Each of the links and hotlines provided can aid you in different crises. The suicide hotline will direct you to a mental health professional on the other line to for immediate help. The anxiety hotline can be helpful when you feel overwhelmed or feel like you’re prone to an anxiety or panic attack. The professional on the other line can help to talk you through either situation. Mental health professionals can be useful in times when you feel as though you have no one else to turn to or can’t talk to someone else in your life. The meditation videos linked can be useful for grounding purposes or to help ease anxiety.
Anxiety Breathing Exercises
Meditation for Breathing Exercises
NYC Mental Health Resources
City Wide Resources
National Alliance on Mental Illness – NYC: 505 8th Ave #1103, New York, NY 10018
Community Health Charities: 1350 Broadway STE 1610, New York, NY 10018
Nonprofit NY: 320 E 43rd St 3rd floor, New York, NY 10017
Websites to Check Out
Hotlines to Call
CALL 1-800-543-3638 (LIFENET).
Text WELL to 65173*
Text GOT5 to 741741.
Samaritans 24-Hour Crisis Hotline (212) 673-3000
NAMI NYC HELPLINE: 212-684-3264
Free Apps to Explore
Mindshift (anxiety and stress)
Smiling Mind (wellbeing , stress)
Woebot (anxiety, depression, stress)
Sanvello paid features (anxiety, depression, stress)
Borough Specific Resources
Resources for Parents & Educators
Our goal for students is to have access to mental health support. About 76.2% of students do not seek mental health support from their school even if it’s available and educators can play a critical role in supporting their students and reversing this trend. Students spend most of their time with educators. We believe educators should be given the tools they need to understand the causes and impact of mental health struggles and to help decrease stigma that can prevent students from seeking needed help. Schools can create programs that extend beyond the classroom such as school-based mental health programs that focus on mental wellness, preventing mental health problems, and providing treatment. Advisors and social workers can play a critical role in spreading awareness and helping students feel more comfortable accessing school-based mental health resources. Educators can develop their understanding of mental health by researching online programs. Kognito, for example, provides professional development on finding solutions for grades pre-K through 12. Another online resource is Heard Alliance which provides a toolkit to inform importance on mental health. QPR Gatekeeper is an online training course for educators on suicidal crisis. It’s important for school administrations to acknowledge these issues and to provide all school staff with a broad knowledge of mental health.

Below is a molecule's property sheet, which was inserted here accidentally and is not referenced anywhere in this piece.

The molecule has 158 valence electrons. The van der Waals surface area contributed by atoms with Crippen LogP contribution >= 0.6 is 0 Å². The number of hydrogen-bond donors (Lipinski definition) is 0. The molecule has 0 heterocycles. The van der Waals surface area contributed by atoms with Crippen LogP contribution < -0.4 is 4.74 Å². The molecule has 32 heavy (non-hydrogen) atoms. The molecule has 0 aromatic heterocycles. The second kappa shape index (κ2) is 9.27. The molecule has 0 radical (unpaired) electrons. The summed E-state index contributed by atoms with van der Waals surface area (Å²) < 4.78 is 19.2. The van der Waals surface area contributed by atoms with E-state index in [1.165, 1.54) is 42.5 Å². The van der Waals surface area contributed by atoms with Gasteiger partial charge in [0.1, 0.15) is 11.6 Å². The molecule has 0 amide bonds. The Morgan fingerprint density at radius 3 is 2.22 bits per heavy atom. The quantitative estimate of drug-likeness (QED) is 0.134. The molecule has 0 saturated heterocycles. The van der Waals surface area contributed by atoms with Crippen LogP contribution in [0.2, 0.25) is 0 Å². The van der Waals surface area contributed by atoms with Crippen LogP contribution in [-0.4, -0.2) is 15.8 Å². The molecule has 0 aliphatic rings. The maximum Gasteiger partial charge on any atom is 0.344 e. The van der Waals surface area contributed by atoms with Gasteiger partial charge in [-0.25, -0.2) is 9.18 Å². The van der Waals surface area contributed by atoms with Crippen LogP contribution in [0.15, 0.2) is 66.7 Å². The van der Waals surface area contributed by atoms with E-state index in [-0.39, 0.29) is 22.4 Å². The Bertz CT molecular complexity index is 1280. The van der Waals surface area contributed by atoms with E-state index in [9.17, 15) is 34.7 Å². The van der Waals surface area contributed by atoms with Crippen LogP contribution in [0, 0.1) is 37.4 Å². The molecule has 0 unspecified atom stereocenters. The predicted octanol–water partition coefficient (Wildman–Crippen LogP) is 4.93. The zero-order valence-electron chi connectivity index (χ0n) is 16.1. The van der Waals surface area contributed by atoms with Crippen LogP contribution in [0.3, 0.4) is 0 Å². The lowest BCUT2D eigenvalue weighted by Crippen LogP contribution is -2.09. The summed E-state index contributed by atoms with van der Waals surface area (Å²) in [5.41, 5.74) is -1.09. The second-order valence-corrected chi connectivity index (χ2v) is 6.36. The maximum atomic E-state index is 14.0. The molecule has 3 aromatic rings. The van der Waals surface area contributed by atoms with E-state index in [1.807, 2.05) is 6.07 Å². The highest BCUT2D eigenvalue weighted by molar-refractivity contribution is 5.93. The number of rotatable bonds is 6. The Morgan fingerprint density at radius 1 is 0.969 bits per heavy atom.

It is important for students to receive adequate mental health support. Understanding what mental health support is, knowing how to help and get help for your teen, and being understanding of what your child may be going through are your most important roles when your children face challenges. How can you do this? Many free resources are available for teens, and guiding your teens to some of these resources, like their school counseling department is important. Looking out for signs of mental health issues, like loss of energy, changes in appetite or sleep, anger, and frequent mood changes can be signs of mental health issues. If you see any, you should speak to your teen about how they are doing, and if you are concerned, don’t be afraid to seek professional support on behalf of your teen.
Above all, it is important for parents to decrease mental health stigma within their house. Avoid speaking negatively about people who suffer from anxiety, depression, or other mental health issues; this may cause your children to avoid seeking out help when they need it, making the situation worse.